I understand that the problem is that you do not have the money for therapy. This might not be true. If you are working and you have insurance, it may provide for psychotherapy for a limited number of session. Some hospitals have free standing clinics that provide psychotherapy at a low cost.  A phone call to the hospital can get your questions about help answered. If you are umemployed you might be able to apply for medicaid to help pay for therapy and other health needs. Another alternative is to turn to your local church or religious organization because they also often provide counseling at a very low cost.

You need to speak to people in your community to see what is available to you in terms of counseling and therapy.

Another suggestion is that you speak to your family about funds to help yu get help.

Please don’t assume that you cannot afford therapy. There are the resources mentioned above and others. It’s a matter of doing a search.

Good Luck

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Comments
  • A Stranger

    Dear lady,

    After reading you letter and Dr. Schwartz' advice, I couldn’t hold from giving you few tips. It is evident that certain things from your childhood lead to attempts of depression and suicide. It is also evident that being stigmatized and not speaking out what you’ve been feeling made your situation even worse. In any way, as Dr. Schwartz advised, you need therapy, and I will kindly advice you to see a COGNITIVE BEHAVIOUR THERAPIST for the beggining. Contact your insurance, and find out your coverage. Until then, please consider the following tips:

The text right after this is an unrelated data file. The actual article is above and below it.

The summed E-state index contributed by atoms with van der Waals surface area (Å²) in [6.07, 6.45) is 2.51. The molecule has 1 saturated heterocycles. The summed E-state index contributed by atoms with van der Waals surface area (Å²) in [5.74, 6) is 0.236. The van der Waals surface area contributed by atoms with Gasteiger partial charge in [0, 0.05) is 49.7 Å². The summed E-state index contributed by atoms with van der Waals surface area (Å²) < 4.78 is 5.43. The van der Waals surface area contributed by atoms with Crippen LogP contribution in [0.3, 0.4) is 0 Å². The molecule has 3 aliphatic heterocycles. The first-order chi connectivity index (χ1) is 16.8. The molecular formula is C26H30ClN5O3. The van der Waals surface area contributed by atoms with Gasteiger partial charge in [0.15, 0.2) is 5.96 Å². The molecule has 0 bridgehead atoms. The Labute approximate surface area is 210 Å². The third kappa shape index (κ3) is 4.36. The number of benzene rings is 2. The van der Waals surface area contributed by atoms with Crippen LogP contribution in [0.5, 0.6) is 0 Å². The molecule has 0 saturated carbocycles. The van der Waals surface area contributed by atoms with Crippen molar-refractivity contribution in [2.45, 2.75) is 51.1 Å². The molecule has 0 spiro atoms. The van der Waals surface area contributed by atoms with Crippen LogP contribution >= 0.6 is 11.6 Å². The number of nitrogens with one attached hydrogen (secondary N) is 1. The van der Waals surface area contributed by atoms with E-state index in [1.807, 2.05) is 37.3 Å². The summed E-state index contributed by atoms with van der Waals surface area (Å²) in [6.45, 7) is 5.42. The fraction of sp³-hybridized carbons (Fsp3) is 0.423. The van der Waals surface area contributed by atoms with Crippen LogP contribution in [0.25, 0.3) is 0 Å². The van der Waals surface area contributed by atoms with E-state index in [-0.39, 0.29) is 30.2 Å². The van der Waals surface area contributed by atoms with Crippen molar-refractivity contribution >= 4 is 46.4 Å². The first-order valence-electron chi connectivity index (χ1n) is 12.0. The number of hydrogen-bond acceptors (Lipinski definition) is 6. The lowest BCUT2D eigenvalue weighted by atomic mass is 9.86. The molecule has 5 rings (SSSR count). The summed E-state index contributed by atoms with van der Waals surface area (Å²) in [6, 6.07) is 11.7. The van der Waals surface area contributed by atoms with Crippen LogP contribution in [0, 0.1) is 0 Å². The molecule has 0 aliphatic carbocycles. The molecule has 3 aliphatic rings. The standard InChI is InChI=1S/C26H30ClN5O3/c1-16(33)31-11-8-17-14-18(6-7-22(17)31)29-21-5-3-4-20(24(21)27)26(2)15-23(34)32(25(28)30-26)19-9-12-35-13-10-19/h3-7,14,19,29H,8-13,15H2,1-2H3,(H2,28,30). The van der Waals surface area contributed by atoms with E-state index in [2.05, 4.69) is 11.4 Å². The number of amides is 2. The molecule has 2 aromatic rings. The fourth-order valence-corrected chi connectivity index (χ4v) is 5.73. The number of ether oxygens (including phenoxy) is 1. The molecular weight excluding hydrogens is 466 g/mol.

Try to find and read FEELING GOOD. The new mood therapy. By David D. Burns, M.D. It costs only $8.99 Cad.

    Once you finished your work and other responsibilities, try to dedicate one hour of your time to something that you really really like. That being reading a book you really like, go for a walk, even PAINITING is a great way to “speak” what you haven’t told anyone…absolutely anything that could make you happy. .

    Take a note book, and write down every day the time you wake up, the time you go to sleep, and what major things go through your mind. I feel that you are a very smart and strong woman, and you will notice, question, and learn something from your notes.

    I suggest you join a club on any sport, activity.

    And try to speak with your family members about what you feel. Share with them about your therapy experience, and be confident that things will change. You will do great. Okay? Just chose a psychiatrist as a real last last resort. They often base therapy on drugs, and you need to learn about yourself and how to take care of yourself. Okay?

    With Love,

    A Stranger

  • Jen

    Hi there Am I Really That Messed Up?

    I will tell you that I REALLY AM THAT MESSED UP and I have been dealing with all of the same things--including people telling me what a horrible person I am and getting into fights all the time and I don't even know why or how it started in the first place. I would very much like to talk to someone else like me, because I have all the same feelings as you, and I'm very lonely and very suicidal, and I'm 38 years old so this has been going on for a long time. I don't want to be around anymore.